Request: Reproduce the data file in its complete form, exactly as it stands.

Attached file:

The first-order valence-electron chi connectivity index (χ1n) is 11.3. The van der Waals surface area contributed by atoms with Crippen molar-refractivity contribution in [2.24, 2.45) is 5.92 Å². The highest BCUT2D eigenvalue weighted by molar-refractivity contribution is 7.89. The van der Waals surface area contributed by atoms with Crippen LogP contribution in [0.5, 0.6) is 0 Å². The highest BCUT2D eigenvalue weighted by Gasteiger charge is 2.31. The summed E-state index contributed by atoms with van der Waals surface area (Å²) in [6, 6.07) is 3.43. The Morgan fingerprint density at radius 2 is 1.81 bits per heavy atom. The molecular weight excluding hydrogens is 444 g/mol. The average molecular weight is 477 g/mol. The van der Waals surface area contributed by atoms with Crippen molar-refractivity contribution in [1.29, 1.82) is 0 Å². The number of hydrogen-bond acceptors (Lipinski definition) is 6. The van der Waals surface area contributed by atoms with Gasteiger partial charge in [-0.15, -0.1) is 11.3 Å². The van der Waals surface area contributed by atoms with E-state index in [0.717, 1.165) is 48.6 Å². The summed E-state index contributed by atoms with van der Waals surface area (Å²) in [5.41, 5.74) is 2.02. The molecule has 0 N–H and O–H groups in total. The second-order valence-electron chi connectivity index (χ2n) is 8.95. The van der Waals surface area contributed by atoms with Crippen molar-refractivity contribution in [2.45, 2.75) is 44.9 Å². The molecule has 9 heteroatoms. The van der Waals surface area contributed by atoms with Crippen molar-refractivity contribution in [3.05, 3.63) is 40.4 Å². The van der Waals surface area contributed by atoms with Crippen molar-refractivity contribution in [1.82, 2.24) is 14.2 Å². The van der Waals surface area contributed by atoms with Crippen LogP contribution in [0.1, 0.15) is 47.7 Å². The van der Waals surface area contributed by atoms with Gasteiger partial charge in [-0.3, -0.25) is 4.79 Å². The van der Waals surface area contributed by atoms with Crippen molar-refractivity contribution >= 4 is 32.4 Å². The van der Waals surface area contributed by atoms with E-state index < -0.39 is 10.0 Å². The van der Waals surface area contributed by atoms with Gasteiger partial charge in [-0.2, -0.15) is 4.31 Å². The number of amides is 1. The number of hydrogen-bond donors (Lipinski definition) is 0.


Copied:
The first-order valence-electron chi connectivity index (χ1n) is 11.3. The van der Waals surface area contributed by atoms with Crippen molar-refractivity contribution in [2.24, 2.45) is 5.92 Å². The highest BCUT2D eigenvalue weighted by molar-refractivity contribution is 7.89. The van der Waals surface area contributed by atoms with Crippen LogP contribution in [0.5, 0.6) is 0 Å². The highest BCUT2D eigenvalue weighted by Gasteiger charge is 2.31. The summed E-state index contributed by atoms with van der Waals surface area (Å²) in [6, 6.07) is 3.43. The Morgan fingerprint density at radius 2 is 1.81 bits per heavy atom. The molecular weight excluding hydrogens is 444 g/mol. The average molecular weight is 477 g/mol. The van der Waals surface area contributed by atoms with Crippen molar-refractivity contribution in [1.29, 1.82) is 0 Å². The number of hydrogen-bond acceptors (Lipinski definition) is 6. The van der Waals surface area contributed by atoms with Gasteiger partial charge in [-0.15, -0.1) is 11.3 Å². The van der Waals surface area contributed by atoms with E-state index in [0.717, 1.165) is 48.6 Å². The summed E-state index contributed by atoms with van der Waals surface area (Å²) in [5.41, 5.74) is 2.02. The molecule has 0 N–H and O–H groups in total. The second-order valence-electron chi connectivity index (χ2n) is 8.95. The van der Waals surface area contributed by atoms with Crippen molar-refractivity contribution in [2.45, 2.75) is 44.9 Å². The molecule has 9 heteroatoms. The van der Waals surface area contributed by atoms with Crippen molar-refractivity contribution in [3.05, 3.63) is 40.4 Å². The van der Waals surface area contributed by atoms with Crippen molar-refractivity contribution in [1.82, 2.24) is 14.2 Å². The van der Waals surface area contributed by atoms with Crippen LogP contribution in [0.1, 0.15) is 47.7 Å². The van der Waals surface area contributed by atoms with Gasteiger partial charge in [-0.3, -0.25) is 4.79 Å². The van der Waals surface area contributed by atoms with Crippen molar-refractivity contribution >= 4 is 32.4 Å². The van der Waals surface area contributed by atoms with E-state index < -0.39 is 10.0 Å². The van der Waals surface area contributed by atoms with Gasteiger partial charge in [-0.2, -0.15) is 4.31 Å². The number of amides is 1. The number of hydrogen-bond donors (Lipinski definition) is 0.